Yesterday a friend said, “I have a disease that tells me that I need to feel better than the way I feel right now, all the time.” Think about the strength of that statement: Feel better. Right now. All the time.
There is a phenomenon in recovery known as “euphoric recall.” It’s the mind’s proclivity to recall the feeling of the substance you were once actively addicted to. It’s deceptive how selective this recollection is; highlighting the buzz and not the consequences thereafter.
But as we grow in recovery we learn to override these episodes of euphoric recall, training our minds to roll the film all the way through. The new neural pathways we forge trudge past those feelings of fleeting euphoria and directly to the truth that short-felt highs led to long-felt lows.
The Truth About Addiction
It’s easy for those unfamiliar with addiction to super-simplify all of this and say things like, “Just grow up.” But as imaging technology emerges and as the science behind addiction advances, these sentiments of super-simplicity are being challenged, calling them what they are: ignorance. And as facts become harder to deny, ignorance becomes harder to defend. “The disease [of addiction] is about underlying neurology, not outward actions,” says Dr. Michael Miller of the American Society of Addiction Medicine.
The good news is that the pull of addiction can diminish over time. And it has to do with time and mind-training. It starts with a radical overhaul of our thinking because we’re dealing with the epic reality of brainchemistry. And this initially requires a kind of “tearing away” from old thought patterns. Over time our brains and bodies begin to readjust to a normal balance known as homeostasis. Long after physical cravings go away, mental triggers linger because triggers have to do with thoughts inspired by brain chemistry and old neural pathways. In recovery, the brain is eventually “re-wired” to think normally, sans-substance.
But this takes work. It takes courage. It takes community. It takes behavioral changes. It takes steps. It takes time. Recovery isn’t for the faint of heart. It’s for those brave souls who get just a meager glimpse of hope and follow that glimpse over some seriously rugged brain-terrain in early recovery. Once a danger to ourselves and others, we become heroes to ourselves and others. Those that oversimplify addiction cannot understand this language of bravery and heroism because they can’t know the reality of the struggle. But that’s okay. If you are going through the throes of early recovery you need this kind of encouragement — the kind that’s based in science and mingled with hope.
You can do this. Just like the millions before you. Ignore the ignorance of the over-simplifiers and don’t retaliate. Change instead. There’s a scientific reason that you feel the way you do right now. And there’s a scientific reason that you can overcome it. But there’s also the experience of those who have forged the path before you, those heroes who’ve found recovery. Learn from them. Listen to what they say. Follow their lead. Join their ranks. And then…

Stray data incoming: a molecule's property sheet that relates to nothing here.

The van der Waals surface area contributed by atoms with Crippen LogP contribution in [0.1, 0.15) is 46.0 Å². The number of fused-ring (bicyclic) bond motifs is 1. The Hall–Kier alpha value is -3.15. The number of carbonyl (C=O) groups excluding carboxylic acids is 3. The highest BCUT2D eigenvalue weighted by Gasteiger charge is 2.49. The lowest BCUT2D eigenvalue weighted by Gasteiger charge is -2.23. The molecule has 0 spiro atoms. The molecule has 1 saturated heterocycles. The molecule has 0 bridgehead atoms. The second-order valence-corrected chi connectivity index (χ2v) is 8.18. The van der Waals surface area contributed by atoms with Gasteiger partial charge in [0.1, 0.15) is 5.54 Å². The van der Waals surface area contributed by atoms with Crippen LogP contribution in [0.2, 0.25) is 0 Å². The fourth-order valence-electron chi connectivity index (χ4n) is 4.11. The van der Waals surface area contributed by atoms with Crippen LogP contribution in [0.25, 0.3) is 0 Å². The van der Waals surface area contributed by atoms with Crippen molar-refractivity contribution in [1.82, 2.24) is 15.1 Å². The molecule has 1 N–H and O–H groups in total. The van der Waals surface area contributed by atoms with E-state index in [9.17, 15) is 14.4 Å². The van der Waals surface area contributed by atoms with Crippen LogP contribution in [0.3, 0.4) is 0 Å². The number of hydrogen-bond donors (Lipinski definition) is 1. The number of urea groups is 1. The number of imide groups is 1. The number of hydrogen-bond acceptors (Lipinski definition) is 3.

Help others do the same.
Sure the challenge is epic. But the rewards of recovery are far more epic. You’ll see.
Where did our best thinking get us? We concocted new ways to keep things going and the shame hidden. But at some point, the scorn of the ones who loved us most rang true. We had that moment when we quietly admitted to ourselves: “I’m stuck. And I can’t break free.”
So we tried everything that our best thinking offered — to fix ourselves. We tried quitting. We tried control. We tried tapering. Some of us even tried moving. But there we were, everywhere we went. Geography didn’t cure. Control didn’t work. Tapering? What a joke. We had to come to the end of ourselves to get to the beginning of recovery.
“I’m always ready to learn,” quipped Churchill, “I just don’t like being taught.” Addiction’s schools are different than ours. We wanted Princeton; addiction gave us prison. We prefer Yale. Addiction chooses jail. Just as addiction’s power — greater than ours — kept us in prison (“We admitted we were powerless…”) it would take a Power greater than ourselves to set us free. That’s what the second of twelve steps is all about:
“We came to believe that a Power greater than ourselves could restore us to sanity.” –Step 2: The Twelve Steps
After his second DUI, Michael Phelps — the most decorated athlete in history — found himself in rehab. No one but Michael can say what the full extent of his relationship with addiction is, but we do know this: Every swimmer in the world wants to beat Phelps. He’s the one to beat. But there’s something even stronger than Phelps. Addiction swims longer, and eventually faster, every time.
So what is a Power greater than ourselves and what does it involve? Is it treatment? Is it rehab? Is it therapy? Is it religion? What is it? Stay tuned to this blog to learn all about it — more will be revealed.